The cost-of-leaving is not worth dying for

Black and white photo of female presenting person wearing a headscarf, looking solemnly at the camera and with some facial injuries and smudged make-up

The cost-of-leaving is not worth dying for

Fight the #CostofLeavingCrisis with Dash and help victims of domestic abuse.

Victims of domestic abuse are being forced to weigh up the cost of leaving their abuser against the cost of living.

The effect of staying in an abusive relationship can be devastating for families, but fear of destitution is preventing people from fleeing abusive homes or relationships, forcing them to weigh up the cost of leaving against the cost of living.

Two women per week and 30 men per year lose their lives at the hands of a former or current partner, and that figure will only increase if we don’t act now.

The demand for our services is at an all-time high and we simply could not do this without support from people like you. Your kindness allows us to provide life-saving services to local families who need us now more than ever.

Research has found that 73 per cent of victims are scared to leave their abuser because of fears over finance*. This is happening on your doorstep, right here in your community.

We’re also seeing brave survivors face heart-breaking choices, even after they’ve left their abuser. Our frontline staff support victims struggling to pay their food, bills, and essential items for family life. When faced with the spiralling cost of living, the cost of leaving can feel like too high a price to pay, leading to survivors returning – with their children – to the abuser.

Survivors recovering from trauma need direct financial and practical support to help them through the crisis, such as help with rent and support with paying for bills and essential items. They need to be able to afford to escape domestic abuse for good.

Katy, in our children’s services team, tells us the story of **Emily, a client she recently supported.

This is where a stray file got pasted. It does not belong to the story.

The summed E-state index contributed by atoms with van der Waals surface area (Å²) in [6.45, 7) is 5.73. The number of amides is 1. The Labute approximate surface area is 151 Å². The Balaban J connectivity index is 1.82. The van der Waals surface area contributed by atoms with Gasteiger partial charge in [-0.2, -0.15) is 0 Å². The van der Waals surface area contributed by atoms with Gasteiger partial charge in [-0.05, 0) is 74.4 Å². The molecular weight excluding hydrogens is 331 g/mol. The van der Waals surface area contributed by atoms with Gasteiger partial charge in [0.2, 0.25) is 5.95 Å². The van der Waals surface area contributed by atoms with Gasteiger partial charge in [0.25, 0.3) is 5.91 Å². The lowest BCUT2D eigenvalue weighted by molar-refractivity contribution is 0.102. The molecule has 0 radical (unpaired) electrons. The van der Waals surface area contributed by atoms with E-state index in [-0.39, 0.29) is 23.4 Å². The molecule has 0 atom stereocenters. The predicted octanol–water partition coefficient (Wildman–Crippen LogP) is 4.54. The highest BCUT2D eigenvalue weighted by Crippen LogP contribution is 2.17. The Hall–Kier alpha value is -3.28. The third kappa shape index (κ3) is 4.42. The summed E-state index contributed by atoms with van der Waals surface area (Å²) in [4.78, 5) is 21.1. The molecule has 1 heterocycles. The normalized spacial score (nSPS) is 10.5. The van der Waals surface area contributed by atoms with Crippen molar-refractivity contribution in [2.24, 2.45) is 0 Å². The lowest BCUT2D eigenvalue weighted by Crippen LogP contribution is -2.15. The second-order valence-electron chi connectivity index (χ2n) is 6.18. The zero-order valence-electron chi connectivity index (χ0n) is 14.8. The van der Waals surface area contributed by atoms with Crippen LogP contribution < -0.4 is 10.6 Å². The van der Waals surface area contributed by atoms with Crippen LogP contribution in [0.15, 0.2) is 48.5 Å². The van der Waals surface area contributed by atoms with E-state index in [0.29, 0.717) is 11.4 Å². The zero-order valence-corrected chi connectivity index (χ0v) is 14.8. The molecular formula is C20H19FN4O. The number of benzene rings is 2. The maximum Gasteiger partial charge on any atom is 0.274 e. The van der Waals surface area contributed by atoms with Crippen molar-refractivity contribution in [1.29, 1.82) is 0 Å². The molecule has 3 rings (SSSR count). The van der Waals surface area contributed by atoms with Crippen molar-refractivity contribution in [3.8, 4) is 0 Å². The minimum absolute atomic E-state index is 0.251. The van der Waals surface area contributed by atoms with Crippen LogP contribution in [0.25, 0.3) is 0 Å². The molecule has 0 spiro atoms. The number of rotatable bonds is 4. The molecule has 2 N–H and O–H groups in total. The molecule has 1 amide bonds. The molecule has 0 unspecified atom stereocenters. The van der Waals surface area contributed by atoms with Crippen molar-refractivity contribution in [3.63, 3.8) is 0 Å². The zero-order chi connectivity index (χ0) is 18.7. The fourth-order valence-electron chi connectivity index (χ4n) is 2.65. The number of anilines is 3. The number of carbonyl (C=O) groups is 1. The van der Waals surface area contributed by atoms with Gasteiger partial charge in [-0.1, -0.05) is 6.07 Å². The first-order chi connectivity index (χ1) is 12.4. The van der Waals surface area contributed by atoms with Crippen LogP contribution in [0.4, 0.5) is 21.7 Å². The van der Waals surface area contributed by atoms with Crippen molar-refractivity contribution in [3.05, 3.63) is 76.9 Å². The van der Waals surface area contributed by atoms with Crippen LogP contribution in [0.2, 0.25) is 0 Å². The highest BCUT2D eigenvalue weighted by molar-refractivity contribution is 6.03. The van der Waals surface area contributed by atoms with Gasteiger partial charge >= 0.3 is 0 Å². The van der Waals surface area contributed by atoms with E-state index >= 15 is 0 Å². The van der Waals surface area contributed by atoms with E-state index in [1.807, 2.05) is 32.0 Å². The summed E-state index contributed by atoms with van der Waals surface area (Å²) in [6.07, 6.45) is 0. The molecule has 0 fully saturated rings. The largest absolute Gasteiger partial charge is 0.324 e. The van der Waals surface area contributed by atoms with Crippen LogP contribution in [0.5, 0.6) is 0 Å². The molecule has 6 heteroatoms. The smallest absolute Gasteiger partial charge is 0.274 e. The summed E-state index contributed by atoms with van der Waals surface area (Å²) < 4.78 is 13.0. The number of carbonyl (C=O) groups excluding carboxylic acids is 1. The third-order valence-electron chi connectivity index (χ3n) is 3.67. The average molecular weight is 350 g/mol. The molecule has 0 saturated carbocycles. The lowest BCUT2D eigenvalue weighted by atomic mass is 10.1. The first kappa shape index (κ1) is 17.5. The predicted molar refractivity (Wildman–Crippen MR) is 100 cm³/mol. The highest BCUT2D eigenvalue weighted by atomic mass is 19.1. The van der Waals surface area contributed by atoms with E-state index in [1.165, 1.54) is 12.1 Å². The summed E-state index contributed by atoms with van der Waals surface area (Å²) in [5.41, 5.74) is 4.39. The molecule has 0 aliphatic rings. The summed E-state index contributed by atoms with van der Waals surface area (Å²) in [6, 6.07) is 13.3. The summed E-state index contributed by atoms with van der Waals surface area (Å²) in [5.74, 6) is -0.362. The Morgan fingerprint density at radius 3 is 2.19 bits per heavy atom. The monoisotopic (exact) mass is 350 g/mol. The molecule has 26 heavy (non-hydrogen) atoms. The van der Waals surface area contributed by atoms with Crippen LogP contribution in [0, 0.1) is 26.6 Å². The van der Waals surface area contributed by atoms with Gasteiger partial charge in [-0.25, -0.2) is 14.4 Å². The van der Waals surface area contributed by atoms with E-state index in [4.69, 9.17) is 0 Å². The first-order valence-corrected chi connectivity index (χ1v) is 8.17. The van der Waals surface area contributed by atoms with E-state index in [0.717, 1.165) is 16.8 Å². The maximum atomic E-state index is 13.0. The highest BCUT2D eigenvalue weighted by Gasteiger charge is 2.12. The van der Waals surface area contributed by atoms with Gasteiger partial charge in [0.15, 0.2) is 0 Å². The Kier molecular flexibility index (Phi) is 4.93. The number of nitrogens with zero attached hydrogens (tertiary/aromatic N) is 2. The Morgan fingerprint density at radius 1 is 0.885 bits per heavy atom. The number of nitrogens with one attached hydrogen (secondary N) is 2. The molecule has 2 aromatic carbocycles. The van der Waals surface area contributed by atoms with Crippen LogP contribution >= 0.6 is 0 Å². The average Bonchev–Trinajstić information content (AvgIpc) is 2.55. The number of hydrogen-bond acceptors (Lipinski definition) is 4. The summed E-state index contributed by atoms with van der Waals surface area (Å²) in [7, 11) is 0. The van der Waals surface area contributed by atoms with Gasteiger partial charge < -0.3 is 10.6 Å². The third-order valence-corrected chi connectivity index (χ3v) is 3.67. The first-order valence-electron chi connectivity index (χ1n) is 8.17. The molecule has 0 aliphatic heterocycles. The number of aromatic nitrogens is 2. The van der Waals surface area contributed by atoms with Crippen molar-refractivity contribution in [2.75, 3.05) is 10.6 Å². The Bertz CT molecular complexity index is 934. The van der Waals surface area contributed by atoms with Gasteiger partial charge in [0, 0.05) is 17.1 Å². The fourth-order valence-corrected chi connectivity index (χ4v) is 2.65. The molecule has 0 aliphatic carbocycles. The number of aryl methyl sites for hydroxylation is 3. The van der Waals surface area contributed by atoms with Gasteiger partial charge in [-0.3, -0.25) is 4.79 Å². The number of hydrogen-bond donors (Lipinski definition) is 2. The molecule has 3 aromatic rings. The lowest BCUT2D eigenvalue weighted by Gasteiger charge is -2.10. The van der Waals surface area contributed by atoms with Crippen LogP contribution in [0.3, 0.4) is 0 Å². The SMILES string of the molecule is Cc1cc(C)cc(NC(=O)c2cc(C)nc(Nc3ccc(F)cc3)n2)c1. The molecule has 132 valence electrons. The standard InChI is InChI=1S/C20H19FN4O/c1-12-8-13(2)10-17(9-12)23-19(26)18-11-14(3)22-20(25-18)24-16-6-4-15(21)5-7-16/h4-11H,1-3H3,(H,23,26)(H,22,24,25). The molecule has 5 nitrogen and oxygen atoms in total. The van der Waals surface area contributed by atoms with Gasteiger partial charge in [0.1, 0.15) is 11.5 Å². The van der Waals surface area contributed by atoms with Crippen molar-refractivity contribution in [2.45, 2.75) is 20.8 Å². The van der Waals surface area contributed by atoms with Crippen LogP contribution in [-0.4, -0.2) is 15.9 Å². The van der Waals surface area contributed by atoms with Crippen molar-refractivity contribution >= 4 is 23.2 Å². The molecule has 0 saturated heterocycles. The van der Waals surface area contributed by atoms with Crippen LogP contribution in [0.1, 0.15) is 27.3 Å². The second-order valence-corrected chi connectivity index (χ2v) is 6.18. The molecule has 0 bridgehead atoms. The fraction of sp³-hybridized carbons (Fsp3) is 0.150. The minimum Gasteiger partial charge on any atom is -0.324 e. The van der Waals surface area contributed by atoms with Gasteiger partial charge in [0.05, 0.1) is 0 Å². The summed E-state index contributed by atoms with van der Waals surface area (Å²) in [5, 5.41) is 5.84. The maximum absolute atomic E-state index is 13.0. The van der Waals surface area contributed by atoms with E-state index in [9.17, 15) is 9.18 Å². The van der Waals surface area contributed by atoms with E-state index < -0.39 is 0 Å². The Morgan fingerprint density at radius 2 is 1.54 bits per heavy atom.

“I recently supported a client called Emily and her children, who are struggling to move on after leaving an abusive home. Emily’s mother used to help cover her rent, but when she passed away, Emily was left with no-one to turn to.

“Just the other day she told me that Emily was struggling to pay for Calpol when her son became ill. Not being able to provide the most basic of items for your child when they are sick is something no parent should have to face.”

Katy, support worker

In a recent study***, it was found that while living with the trauma of abuse, survivors were worried about paying bills (74%) or being able to afford food (61%). Almost all survivors had seen a negative impact on the amount of money available to them as a result of the cost of living increases.

The impact of the cost of living crisis puts people in Slough, Windsor, Maidenhead and across the Thames Valley at risk if they must choose between the cost of leaving and the cost of staying with their abuser, afraid of not being able to provide for themselves or their children. This has to change.

The Cost of Living is Not Worth Dying For is The Dash Charity’s Christmas appeal, in response to the current crisis facing domestic abuse victims and our support services this winter.

*Research carried out by Refuge of its frontline workers in October 2022

**Client’s name has been changed to protect their identity.

***Women’s Aid survey of domestic abuse survivors, June 2022